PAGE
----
Whatever readers and contributors to TSE think about publicity given to MLB steroid use, it continues to hammer the chances of Hall of Fame inductions for an increasing set of players. Two years back, I posted regarding Mark McGwire’s chances in view of his low first year ballot relative to his peers on the all-time home run list. In his third year of eligibility, McGwire’s vote dropped just a hair from 23.6 to 21.9. Such dips are not without precedent. Duke Snider’s numbers were in the same range and dipped to 21% in his third year only to rise steadily until his induction in his 11th year.
Beyond McGwire, what will be the fate of others caught up in the bad press? A Cincinnati Enquirer piece by John Erardi poses this question for A-Rod along with Bonds, Sosa, McGwire, Clemens and others. In a very small sample (10) of baseball writers who have Hall of Fame votes, 7 came out against any of the players while 2 were willing to consider a partiucular guy from their city — roughly the same percentages currently seen in McGwire votes. On the other hand, it is hard to imagine that no players or very, very few from this era will be inducted. Phil Hagan (who votes uncomitted) of the Philadelphia Inquirer makes this Joe Morgan-esque point in the article:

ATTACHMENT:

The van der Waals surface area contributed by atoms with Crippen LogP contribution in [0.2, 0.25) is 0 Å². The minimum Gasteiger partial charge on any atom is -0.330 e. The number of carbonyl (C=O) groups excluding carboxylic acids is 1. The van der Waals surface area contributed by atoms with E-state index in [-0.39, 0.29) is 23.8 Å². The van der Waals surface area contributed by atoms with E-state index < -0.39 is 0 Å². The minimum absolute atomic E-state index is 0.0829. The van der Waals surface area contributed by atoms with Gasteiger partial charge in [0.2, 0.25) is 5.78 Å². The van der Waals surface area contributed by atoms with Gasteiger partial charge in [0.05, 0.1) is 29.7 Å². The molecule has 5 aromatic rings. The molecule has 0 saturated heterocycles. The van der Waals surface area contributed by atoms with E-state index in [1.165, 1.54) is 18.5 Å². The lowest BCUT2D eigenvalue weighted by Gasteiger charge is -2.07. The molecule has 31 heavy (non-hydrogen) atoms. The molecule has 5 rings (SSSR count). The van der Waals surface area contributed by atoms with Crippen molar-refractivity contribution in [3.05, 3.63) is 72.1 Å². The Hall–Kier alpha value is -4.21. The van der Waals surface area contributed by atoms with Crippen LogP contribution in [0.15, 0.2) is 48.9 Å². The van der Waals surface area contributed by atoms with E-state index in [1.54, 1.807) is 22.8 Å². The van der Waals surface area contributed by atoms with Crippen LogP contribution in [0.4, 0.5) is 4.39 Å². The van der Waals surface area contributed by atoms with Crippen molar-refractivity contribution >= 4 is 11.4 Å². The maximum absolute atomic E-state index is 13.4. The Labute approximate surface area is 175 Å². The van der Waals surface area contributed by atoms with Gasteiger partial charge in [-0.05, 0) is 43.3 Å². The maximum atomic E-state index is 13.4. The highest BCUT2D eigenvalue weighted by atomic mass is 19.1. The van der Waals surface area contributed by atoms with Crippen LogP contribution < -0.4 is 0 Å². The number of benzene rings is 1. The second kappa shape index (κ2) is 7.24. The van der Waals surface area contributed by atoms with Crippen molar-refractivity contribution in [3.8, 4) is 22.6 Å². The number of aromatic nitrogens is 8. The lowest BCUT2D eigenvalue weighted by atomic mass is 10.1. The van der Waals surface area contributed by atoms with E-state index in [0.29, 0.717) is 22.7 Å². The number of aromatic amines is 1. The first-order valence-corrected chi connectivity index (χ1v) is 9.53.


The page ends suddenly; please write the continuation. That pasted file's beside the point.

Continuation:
“In the next several years, there are going to be many players becoming eligible who are suspected of or have admitted using steroids … Either you vote for a player or players who used performance-enhancing substances or you don’t vote for anybody … I think it’s fair to assume at this point that there was, in fact, a Steroid Era and that most players – and pitchers – probably at least tried the stuff … And, honestly, I don’t know where I stand on that right now.”
The trouble with that view is that players who did not use such substances stand at a disadvantage, albeit an arguable one. The Astros ace, Roy Oswalt, speaks very forcefully to the views of at least one impacted non-users on MLB.com:
“A-Rod’s numbers shouldn’t count for anything,” Oswalt said in a phone interview with MLB.com. “I feel like he cheated me out of the game.” … “The ones that have come out and admitted it, and are proven guilty, [their numbers] should not count. I’ve been cheated out of the game,” Oswalt continued. “This is my ninth year, and I’ve done nothing to enhance my performance, other than work my butt off to get guys out. These guys [who took PEDs] have all the talent in the world. All-Star talent. And they put times two on it.
Of course, like the writers, Oswalt is more gracious to a former teammate, Roger Clemens, than he is toward others.